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deeply religious, and yet he was completely devastated by this event. he felt like nothing. he felt like if he could be hunted down like an animal, if he could see his friend getting killed, just, like, he could not understand it, he could not compute it, but the last time i saw him, he was in a relationship. he had a job. the person he's with has several chirp, so he was a step dad, and he seemed, if not happy, in a better place than when i met him. you know, time heals, sometimes. people move on. >> to assume this happens in our places too, so have you found
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anything? >> you know, one thing that i found while reporting this book, there was so much i didn't know; right? it's, like, anything, you know? writing a book is like getting a ph.d. on something. one thing i found out is that practically not one state has not had a hate crime against latinos, lately, but also his story going -- we have a pretty -- it's in the book. there's a whole chapter on that. we have a pretty dismal history in terms of hate crimes. we just don't know about it. there was some pretty horrific hate crimes that have taken place in other cities and in other states, not necessarily this hunting beaners situation, but equally gruesome and always in groups, and groups tend to be young and male; right?
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as a mother of three latino boys, i was horrified when i heard about the base. my oldest at the time was the age of jeffrey conroy and his friend. i could not look at him across the table and, you know, like, think someone like him committed this crime, but i also look at them and think they could be victims, too; right? no one stopped to ask if they spoke english or if they had prepares or if he was mexican or not. in fact, as you know, he was not. in fact, a few minutes, just a few minutes before the attack, they attacked another immigrant who was a naturalized u.s. citizen. he ran to the house, he was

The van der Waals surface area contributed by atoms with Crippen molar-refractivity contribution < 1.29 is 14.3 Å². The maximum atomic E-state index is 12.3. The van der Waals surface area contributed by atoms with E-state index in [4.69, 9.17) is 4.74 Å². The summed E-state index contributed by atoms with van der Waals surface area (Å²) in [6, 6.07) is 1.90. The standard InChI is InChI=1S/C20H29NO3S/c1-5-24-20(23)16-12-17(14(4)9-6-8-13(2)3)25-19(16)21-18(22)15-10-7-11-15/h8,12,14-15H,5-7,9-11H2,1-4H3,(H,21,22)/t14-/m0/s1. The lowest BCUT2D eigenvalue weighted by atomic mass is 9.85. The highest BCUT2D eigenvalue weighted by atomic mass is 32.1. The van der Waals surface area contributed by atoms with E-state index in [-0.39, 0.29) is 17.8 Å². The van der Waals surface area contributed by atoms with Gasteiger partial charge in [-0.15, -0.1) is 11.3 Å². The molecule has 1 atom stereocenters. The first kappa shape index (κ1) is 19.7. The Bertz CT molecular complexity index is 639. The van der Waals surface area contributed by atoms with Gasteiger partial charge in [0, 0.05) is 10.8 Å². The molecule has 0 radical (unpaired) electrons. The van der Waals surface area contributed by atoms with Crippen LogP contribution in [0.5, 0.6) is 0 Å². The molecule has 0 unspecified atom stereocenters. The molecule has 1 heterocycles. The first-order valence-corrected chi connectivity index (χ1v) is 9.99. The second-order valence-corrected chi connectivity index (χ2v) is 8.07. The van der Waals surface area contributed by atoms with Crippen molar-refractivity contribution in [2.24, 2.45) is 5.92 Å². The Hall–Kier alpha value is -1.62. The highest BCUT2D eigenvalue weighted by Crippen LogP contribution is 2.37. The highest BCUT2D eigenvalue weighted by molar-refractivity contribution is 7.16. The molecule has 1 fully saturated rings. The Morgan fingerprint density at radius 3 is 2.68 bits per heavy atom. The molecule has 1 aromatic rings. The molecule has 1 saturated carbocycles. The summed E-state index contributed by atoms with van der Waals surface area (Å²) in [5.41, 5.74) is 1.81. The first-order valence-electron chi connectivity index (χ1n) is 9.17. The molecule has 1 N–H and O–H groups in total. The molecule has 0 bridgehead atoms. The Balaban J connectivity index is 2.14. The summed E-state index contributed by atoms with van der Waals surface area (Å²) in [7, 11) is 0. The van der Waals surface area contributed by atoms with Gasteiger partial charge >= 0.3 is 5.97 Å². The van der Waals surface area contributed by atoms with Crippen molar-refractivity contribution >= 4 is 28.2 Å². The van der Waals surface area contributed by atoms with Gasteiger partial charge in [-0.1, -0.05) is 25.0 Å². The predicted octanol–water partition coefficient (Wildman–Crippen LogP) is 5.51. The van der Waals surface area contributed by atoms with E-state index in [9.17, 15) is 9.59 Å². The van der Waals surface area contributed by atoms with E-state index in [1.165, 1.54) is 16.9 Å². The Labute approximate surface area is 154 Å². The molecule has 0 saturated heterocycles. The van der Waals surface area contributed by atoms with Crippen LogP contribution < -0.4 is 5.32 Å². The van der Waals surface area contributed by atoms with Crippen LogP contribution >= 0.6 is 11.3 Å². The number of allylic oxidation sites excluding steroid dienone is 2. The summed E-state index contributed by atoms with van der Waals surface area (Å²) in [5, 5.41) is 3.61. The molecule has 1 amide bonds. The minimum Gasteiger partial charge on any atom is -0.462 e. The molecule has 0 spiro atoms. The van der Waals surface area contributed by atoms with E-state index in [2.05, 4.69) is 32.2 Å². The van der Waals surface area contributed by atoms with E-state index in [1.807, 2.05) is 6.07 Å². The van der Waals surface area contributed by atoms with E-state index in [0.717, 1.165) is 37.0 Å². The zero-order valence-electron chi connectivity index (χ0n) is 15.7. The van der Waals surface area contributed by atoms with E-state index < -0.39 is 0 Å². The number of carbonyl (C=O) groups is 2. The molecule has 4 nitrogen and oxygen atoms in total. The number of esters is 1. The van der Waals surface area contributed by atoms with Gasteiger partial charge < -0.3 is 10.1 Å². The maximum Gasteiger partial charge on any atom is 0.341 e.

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tasked, and immediately after that, they went and found and killed him. no one said a word. nobody asked him, where are you from, what language do they speak in it was based on appearance, and what's a latino who looks latino? you know, it's like a very, very complicated thing, and a very, very scary issue i find, but i think i want to stop. i'm all talked out. thank you so much, and we can keep this conversation going because we're all friends, so thanks so much for being here. [applause]
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>> when he was writing the biography of his ancestors, someone asked how he was coming along, and he said i'm working on the fifth of a projected four volume. [laughter] realm, i'm not comparing myself to winston church hill, but in regards to the johnson biog, we're in the same boat. i've been writing about lin don johnson so long that people ask me, don't you get bored? the answer is that the very opposite is true. the one reason i don't think of these books being about lyndon johnson like i didn't think of the power brokers about robert
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moses, i never had the slightest interest in writing a book just to tell the life of the famous man. from the moment i first thought of doing books, i thought of biographies -- i thought of biographies as a way of examining the great forces that shape the times that they lived in, and, particularly, political power. why are political powers so important? well, we live in a democracy, so, ultimately, we have the power and the votes that we cast at the ballot boxes, and therefore, the more that we know about how political power really works, not as it's taught in textbooks, high schools, and colleges, but the raw naked reality of political power, the better our votes should be, and the bet or oir country should be. >> over the next few weeks, booktv, now in the 15th year on c-span2, is taking a look back at authors, books, and yublishing news.

tv
Book Discussion on Hunting Season
CSPAN December 7, 2013 7:00pm-7:46pm EST

Series/Special. Mirta Ojito discusses 'Hunting Season: Immigration and Murder in an All-American Town.' (Stereo)

TOPIC FREQUENCY Sussex 9, New York City 7, Us 4, New York 4, Ecuador 4, Mexico 4, U.s. 3, Jeffrey Conroy 2, Jeffrey 2, Manana 2, Suburbia 2, Imgrant 1, Walter Has 1, Joseph Persico 1, Lyndon Johnson 1, Who 1, Angelica 1, Longingness 1, Robert Moses 1, Abc News 1
Network CSPAN
Duration 00:46:00
Rating TV-MA
Scanned in San Francisco, CA, USA
Source Comcast Cable
Tuner Channel v109
Video Codec mpeg2video
Audio Cocec ac3
Pixel width 704
Pixel height 480
Sponsor Internet Archive
Audio/Visual sound, color


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on 12/8/2013